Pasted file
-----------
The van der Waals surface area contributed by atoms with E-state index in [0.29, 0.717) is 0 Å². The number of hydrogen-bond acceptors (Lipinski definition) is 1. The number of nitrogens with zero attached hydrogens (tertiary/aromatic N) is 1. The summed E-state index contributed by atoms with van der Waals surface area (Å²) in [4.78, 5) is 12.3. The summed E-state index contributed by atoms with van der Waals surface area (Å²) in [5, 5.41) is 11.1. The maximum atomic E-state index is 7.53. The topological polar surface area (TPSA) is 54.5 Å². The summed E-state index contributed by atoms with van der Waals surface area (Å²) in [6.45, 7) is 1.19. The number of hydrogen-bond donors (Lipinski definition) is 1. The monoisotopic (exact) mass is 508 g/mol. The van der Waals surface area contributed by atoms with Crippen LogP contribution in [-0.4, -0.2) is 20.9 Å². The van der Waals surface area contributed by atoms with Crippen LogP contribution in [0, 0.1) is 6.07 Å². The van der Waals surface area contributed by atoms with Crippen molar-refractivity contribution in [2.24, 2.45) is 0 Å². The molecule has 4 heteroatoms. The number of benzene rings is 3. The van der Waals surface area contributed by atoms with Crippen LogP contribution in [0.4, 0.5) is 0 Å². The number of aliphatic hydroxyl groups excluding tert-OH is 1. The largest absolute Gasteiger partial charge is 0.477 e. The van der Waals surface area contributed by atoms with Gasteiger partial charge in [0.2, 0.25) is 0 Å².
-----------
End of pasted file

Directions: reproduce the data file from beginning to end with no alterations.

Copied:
The van der Waals surface area contributed by atoms with E-state index in [0.29, 0.717) is 0 Å². The number of hydrogen-bond acceptors (Lipinski definition) is 1. The number of nitrogens with zero attached hydrogens (tertiary/aromatic N) is 1. The summed E-state index contributed by atoms with van der Waals surface area (Å²) in [4.78, 5) is 12.3. The summed E-state index contributed by atoms with van der Waals surface area (Å²) in [5, 5.41) is 11.1. The maximum atomic E-state index is 7.53. The topological polar surface area (TPSA) is 54.5 Å². The summed E-state index contributed by atoms with van der Waals surface area (Å²) in [6.45, 7) is 1.19. The number of hydrogen-bond donors (Lipinski definition) is 1. The monoisotopic (exact) mass is 508 g/mol. The van der Waals surface area contributed by atoms with Crippen LogP contribution in [-0.4, -0.2) is 20.9 Å². The van der Waals surface area contributed by atoms with Crippen LogP contribution in [0, 0.1) is 6.07 Å². The van der Waals surface area contributed by atoms with Crippen molar-refractivity contribution in [2.24, 2.45) is 0 Å². The molecule has 4 heteroatoms. The number of benzene rings is 3. The van der Waals surface area contributed by atoms with Crippen LogP contribution in [0.4, 0.5) is 0 Å². The number of aliphatic hydroxyl groups excluding tert-OH is 1. The largest absolute Gasteiger partial charge is 0.477 e. The van der Waals surface area contributed by atoms with Gasteiger partial charge in [0.2, 0.25) is 0 Å².